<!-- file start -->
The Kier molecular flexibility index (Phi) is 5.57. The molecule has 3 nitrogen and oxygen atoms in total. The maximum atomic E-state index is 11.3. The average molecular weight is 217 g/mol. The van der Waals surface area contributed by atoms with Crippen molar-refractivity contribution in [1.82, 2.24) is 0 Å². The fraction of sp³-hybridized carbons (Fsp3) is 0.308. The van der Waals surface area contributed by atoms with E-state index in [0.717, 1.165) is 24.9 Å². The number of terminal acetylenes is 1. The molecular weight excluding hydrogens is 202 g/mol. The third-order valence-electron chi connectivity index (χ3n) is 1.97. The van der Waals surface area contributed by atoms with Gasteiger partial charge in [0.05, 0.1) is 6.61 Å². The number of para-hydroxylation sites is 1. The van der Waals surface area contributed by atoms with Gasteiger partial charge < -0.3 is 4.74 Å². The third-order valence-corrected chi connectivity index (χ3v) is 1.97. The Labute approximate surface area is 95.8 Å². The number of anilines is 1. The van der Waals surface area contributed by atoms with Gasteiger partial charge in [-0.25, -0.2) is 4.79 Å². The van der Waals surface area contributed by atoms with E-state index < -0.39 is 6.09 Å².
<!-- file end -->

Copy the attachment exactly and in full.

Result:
The Kier molecular flexibility index (Phi) is 5.57. The molecule has 3 nitrogen and oxygen atoms in total. The maximum atomic E-state index is 11.3. The average molecular weight is 217 g/mol. The van der Waals surface area contributed by atoms with Crippen molar-refractivity contribution in [1.82, 2.24) is 0 Å². The fraction of sp³-hybridized carbons (Fsp3) is 0.308. The van der Waals surface area contributed by atoms with E-state index in [0.717, 1.165) is 24.9 Å². The number of terminal acetylenes is 1. The molecular weight excluding hydrogens is 202 g/mol. The third-order valence-electron chi connectivity index (χ3n) is 1.97. The van der Waals surface area contributed by atoms with Gasteiger partial charge in [0.05, 0.1) is 6.61 Å². The number of para-hydroxylation sites is 1. The van der Waals surface area contributed by atoms with Gasteiger partial charge < -0.3 is 4.74 Å². The third-order valence-corrected chi connectivity index (χ3v) is 1.97. The Labute approximate surface area is 95.8 Å². The number of anilines is 1. The van der Waals surface area contributed by atoms with Gasteiger partial charge in [-0.25, -0.2) is 4.79 Å². The van der Waals surface area contributed by atoms with E-state index < -0.39 is 6.09 Å².